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Welcome back to my journey on how SEO has become a part of my life!
In today’s post, I’ll be talking about my growth with SEO. If you’re interested in starting SEO for a new website or developing your website’s traffic, do keep reading.
First off, do you guys still remember my friend, Charles? His online business still isn’t doing well even though it’s been a year. I had some regrets for not having SEO knowledge back then to help him. But now that I’ve learned more about SEO, I have several ways that may help to develop his online business. (Read about Charles’ story here.)
If I were to turn back time to when Charles first started his business, I’d tell Charles about the importance of online traffic, especially organic traffic (visitor’s coming from Google’s search result page). It is the type of traffic that comes to his website based on the authenticity of the web and content written.
Organic traffic is the most natural source of traffic because readers are clicking into your website willingly instead of being forced to. Therefore, organic results are very important to the website owners/marketers as it is the leading source of traffic.
Here, I’m going to reveal some news to you guys on how SEOPressor benefits from organic traffic.
For the post ‘Types of Social Media’ in SEOPressor, it has led us to more than 1,500 page views in a month just from the organic traffic alone. Check out the Google Analytics below.
This is only the organic traffic for one post. And look at the results! Imagine if Charles writes 10 of such post, he will be getting up to 150,000 visitors per month. That’s A LOT!
Now that Charles understands the importance of organic traffic, how can he achieve it? This can be done by writing content that answers the user’s search query – what are the users looking for.
There are three types of search intent when a user is searching for something online. They are:
The first type of search intent is Informational search, which is also the most common type of all search intents. This type of searches are performed when users are curious about something. Then, they will search for the information on Google.
In Charles case, his business is about men’s fashion. So his target audience will probably look for fashion tips such as 5 Stylish Ways to Wear Plain T-Shirt This Summer.
The second type of search intent is Navigational search. As compared to Informational search, Navigational search is performed when users know about the brand or product, but they just don’t know where to get it. Then, they will look for it on Google, and Google will provide them with various results.
In Charles case, let’s say the users recognize Charles’ brand, but they don’t know the exact website address. Then, they will type his brand ‘Rev’ in Google and the search engine will lead them to Charles’ site. (Charles’ website is called RevFash)
This type of searches are performed when users have decided to purchase a product. In some other websites, transactional also happens in a situation where users are signing up for a service.
In Charles case, when a reader has made his decision to buy a shirt from Charles, then the reader will type ‘buy Rev white shirt’ on Google.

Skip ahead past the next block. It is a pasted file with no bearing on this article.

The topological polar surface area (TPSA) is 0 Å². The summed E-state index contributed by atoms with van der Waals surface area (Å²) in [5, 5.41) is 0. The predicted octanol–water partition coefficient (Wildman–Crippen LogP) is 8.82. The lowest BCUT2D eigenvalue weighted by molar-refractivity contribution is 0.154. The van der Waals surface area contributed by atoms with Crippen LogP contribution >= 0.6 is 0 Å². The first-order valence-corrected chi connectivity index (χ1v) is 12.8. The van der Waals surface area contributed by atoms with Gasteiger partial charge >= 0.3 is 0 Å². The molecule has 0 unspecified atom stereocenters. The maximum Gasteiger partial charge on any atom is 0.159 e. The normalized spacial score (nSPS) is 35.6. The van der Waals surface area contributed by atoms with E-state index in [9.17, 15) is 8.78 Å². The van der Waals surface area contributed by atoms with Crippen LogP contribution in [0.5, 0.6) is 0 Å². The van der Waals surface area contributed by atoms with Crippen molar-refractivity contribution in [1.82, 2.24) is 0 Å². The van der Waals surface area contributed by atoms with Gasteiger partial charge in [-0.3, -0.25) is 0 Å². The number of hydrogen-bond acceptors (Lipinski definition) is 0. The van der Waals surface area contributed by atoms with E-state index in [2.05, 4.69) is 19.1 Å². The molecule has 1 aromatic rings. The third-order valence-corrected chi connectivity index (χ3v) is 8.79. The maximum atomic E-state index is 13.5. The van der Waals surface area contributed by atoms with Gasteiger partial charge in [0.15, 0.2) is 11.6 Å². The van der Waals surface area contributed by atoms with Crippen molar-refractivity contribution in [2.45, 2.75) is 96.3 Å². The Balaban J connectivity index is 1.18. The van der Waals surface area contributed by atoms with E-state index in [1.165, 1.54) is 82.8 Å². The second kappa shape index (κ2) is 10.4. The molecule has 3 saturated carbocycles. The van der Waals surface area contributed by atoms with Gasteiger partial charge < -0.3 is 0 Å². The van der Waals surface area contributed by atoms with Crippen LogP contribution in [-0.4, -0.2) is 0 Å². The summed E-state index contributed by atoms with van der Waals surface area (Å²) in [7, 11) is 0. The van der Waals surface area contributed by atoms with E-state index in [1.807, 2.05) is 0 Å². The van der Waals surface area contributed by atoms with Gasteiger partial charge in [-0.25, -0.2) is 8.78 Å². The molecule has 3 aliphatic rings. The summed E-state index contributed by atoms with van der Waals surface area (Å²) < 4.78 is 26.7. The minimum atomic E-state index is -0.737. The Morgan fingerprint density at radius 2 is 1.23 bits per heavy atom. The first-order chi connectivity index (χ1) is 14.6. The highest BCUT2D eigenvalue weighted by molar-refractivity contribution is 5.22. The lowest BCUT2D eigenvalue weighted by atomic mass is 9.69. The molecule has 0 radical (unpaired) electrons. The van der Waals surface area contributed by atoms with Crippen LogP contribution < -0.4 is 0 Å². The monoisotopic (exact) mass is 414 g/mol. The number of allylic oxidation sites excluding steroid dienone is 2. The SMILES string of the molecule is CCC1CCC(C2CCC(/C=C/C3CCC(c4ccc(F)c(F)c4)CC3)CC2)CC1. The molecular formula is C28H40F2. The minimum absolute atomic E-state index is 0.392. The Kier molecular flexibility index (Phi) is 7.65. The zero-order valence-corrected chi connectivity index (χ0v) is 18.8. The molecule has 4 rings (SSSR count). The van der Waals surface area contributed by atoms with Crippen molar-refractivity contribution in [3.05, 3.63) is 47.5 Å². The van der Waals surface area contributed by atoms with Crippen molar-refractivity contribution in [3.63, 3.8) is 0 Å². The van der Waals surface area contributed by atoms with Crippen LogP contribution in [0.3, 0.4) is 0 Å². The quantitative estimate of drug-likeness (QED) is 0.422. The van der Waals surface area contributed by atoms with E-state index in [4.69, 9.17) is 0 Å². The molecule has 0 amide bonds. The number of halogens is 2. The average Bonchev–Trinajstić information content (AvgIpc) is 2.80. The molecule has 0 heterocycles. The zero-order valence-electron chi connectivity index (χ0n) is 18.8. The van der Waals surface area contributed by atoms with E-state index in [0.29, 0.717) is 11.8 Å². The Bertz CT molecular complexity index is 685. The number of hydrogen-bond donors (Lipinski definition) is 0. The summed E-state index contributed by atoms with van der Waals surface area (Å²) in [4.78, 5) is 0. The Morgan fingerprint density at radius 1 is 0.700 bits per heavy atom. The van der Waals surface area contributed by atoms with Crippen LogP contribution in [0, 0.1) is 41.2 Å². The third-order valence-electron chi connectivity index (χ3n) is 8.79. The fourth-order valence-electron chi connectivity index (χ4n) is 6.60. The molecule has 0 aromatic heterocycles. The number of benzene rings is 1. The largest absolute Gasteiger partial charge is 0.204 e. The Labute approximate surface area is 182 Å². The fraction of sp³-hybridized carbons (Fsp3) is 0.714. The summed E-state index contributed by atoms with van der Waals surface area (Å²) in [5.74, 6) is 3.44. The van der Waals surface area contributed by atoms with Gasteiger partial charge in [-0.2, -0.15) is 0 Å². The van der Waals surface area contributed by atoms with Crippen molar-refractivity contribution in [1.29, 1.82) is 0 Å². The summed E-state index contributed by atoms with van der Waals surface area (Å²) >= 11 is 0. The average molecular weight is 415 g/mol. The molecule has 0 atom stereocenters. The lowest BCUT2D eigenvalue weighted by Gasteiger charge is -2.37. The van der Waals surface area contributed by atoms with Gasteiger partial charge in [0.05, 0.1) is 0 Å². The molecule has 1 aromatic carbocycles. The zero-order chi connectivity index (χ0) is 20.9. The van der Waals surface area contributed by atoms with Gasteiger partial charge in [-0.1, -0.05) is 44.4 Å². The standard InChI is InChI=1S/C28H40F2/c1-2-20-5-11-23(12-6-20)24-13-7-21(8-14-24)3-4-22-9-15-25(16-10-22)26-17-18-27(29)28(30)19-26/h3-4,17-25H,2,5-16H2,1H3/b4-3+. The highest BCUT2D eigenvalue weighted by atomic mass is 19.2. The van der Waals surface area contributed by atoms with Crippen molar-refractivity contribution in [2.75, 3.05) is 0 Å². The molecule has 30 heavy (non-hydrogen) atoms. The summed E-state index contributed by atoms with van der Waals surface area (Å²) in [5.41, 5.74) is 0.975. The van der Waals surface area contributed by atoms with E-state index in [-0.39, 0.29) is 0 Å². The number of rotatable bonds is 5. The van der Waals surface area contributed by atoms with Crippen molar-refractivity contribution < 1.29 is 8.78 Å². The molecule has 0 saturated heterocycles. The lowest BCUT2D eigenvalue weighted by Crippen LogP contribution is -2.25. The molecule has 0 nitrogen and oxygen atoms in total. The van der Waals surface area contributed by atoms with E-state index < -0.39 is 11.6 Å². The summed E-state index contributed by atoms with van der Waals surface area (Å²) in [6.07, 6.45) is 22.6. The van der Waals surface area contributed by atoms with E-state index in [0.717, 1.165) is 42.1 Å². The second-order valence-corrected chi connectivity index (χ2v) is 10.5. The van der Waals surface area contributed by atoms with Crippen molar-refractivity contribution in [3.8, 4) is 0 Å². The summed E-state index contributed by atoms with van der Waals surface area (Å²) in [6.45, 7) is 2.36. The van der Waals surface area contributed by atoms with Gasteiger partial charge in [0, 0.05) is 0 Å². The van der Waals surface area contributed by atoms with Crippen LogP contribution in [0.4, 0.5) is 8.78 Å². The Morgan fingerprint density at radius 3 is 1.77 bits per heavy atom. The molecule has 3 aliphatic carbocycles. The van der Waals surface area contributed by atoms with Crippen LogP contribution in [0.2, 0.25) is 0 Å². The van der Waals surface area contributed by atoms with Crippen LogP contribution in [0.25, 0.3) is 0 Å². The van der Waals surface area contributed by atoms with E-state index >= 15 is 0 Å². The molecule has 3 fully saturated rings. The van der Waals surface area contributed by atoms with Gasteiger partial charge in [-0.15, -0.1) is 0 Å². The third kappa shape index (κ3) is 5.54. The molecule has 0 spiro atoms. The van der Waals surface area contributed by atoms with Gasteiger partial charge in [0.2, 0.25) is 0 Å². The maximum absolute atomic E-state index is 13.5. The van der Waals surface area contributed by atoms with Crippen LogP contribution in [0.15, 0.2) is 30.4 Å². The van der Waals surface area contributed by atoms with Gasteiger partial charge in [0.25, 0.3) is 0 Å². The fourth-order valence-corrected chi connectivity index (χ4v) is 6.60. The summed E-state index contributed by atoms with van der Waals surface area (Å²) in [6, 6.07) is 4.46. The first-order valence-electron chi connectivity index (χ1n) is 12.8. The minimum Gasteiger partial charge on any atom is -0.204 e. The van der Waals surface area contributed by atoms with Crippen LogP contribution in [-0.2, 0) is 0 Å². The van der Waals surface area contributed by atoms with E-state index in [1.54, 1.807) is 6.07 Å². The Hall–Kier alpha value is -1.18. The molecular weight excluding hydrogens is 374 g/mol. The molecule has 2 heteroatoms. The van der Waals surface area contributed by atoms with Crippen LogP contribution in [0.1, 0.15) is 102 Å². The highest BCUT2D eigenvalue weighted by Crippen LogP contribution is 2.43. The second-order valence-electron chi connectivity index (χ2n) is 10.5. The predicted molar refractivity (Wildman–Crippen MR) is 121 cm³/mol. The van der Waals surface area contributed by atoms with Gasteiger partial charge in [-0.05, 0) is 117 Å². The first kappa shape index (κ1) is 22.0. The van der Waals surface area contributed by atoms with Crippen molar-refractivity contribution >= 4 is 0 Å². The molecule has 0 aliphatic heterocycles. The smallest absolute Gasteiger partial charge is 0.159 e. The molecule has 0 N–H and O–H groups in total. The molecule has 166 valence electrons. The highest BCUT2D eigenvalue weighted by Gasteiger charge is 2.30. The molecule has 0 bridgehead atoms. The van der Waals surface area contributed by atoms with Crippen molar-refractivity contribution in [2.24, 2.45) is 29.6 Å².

After understanding his audiences, the next step is to write content based on the user’s query and provide answers to the target audiences. But before writing the content, it is important for Charles to know what kind of keywords he would like to target. This is because getting the relevant keywords enable Google to understand the subject and rank the site.
Since Charles’ online business is about men’s fashion, naturally, he will aim for keywords that are related to his business, such as men’s fashion online or men’s fashion clothing.
In last week’s post, I have shown you how keywords can make a huge difference. By choosing the right keywords, Charles can maximize his content’s reach and in turn, improve his ROI!
After knowing the targeted keywords, the next step would be to optimize them in the written content to make sure Google understands the context. Keyword optimization means including the right amount of targeted keywords in the content.
In general, including a lot of targeted keywords make it easier for Google to relate Charles’ content with the keywords mentioned. However, repeating the same keywords too many times can be interpreted as keyword stuffing and Google might red flag him.
Naturally, there are also other ways for Charles to optimize the keywords such as using Latent Semantic Indexing (LSI) keywords. (By the way, I will talk more about this next week.)
So now that we know how to optimized the keywords, what’s next?
Google may have associated your content theme with the optimized keywords, but you shouldn’t forget the most important aspect of all – to provide a well-written, relevant and useful content to the readers.
As I learned, I realized that content writing and SEO are both a team. You can’t get ranked without a good content, and your content wouldn’t be found if it’s not optimized enough. Therefore, they are both inseparable.
If Charles was to create a new blog post, he should acquire good copywriting skills to promote his website. But not everyone is born with the talent of good writing skills, so how will Charles be able to produce a good content?
Be sure to check out my post next week where I’ll be talking about how beginners like you and I can write the best content.
Updated: 19 September 2017